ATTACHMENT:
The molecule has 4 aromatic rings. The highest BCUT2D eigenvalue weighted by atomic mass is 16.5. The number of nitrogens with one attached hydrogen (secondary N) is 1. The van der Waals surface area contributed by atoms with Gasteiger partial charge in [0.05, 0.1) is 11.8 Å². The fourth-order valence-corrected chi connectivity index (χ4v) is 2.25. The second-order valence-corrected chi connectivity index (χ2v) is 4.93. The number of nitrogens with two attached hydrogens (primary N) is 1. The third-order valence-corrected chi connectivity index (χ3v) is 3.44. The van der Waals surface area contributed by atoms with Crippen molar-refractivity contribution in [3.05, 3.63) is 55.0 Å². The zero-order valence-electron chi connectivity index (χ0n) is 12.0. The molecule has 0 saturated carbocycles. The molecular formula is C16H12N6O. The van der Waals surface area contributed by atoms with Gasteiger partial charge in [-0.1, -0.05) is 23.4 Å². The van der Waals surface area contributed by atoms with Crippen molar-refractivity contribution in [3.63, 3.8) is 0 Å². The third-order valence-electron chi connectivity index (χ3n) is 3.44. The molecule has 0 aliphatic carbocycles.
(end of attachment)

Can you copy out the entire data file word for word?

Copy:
The molecule has 4 aromatic rings. The highest BCUT2D eigenvalue weighted by atomic mass is 16.5. The number of nitrogens with one attached hydrogen (secondary N) is 1. The van der Waals surface area contributed by atoms with Gasteiger partial charge in [0.05, 0.1) is 11.8 Å². The fourth-order valence-corrected chi connectivity index (χ4v) is 2.25. The second-order valence-corrected chi connectivity index (χ2v) is 4.93. The number of nitrogens with two attached hydrogens (primary N) is 1. The third-order valence-corrected chi connectivity index (χ3v) is 3.44. The van der Waals surface area contributed by atoms with Crippen molar-refractivity contribution in [3.05, 3.63) is 55.0 Å². The zero-order valence-electron chi connectivity index (χ0n) is 12.0. The molecule has 0 saturated carbocycles. The molecular formula is C16H12N6O. The van der Waals surface area contributed by atoms with Gasteiger partial charge in [-0.1, -0.05) is 23.4 Å². The van der Waals surface area contributed by atoms with Crippen molar-refractivity contribution in [3.63, 3.8) is 0 Å². The third-order valence-electron chi connectivity index (χ3n) is 3.44. The molecule has 0 aliphatic carbocycles.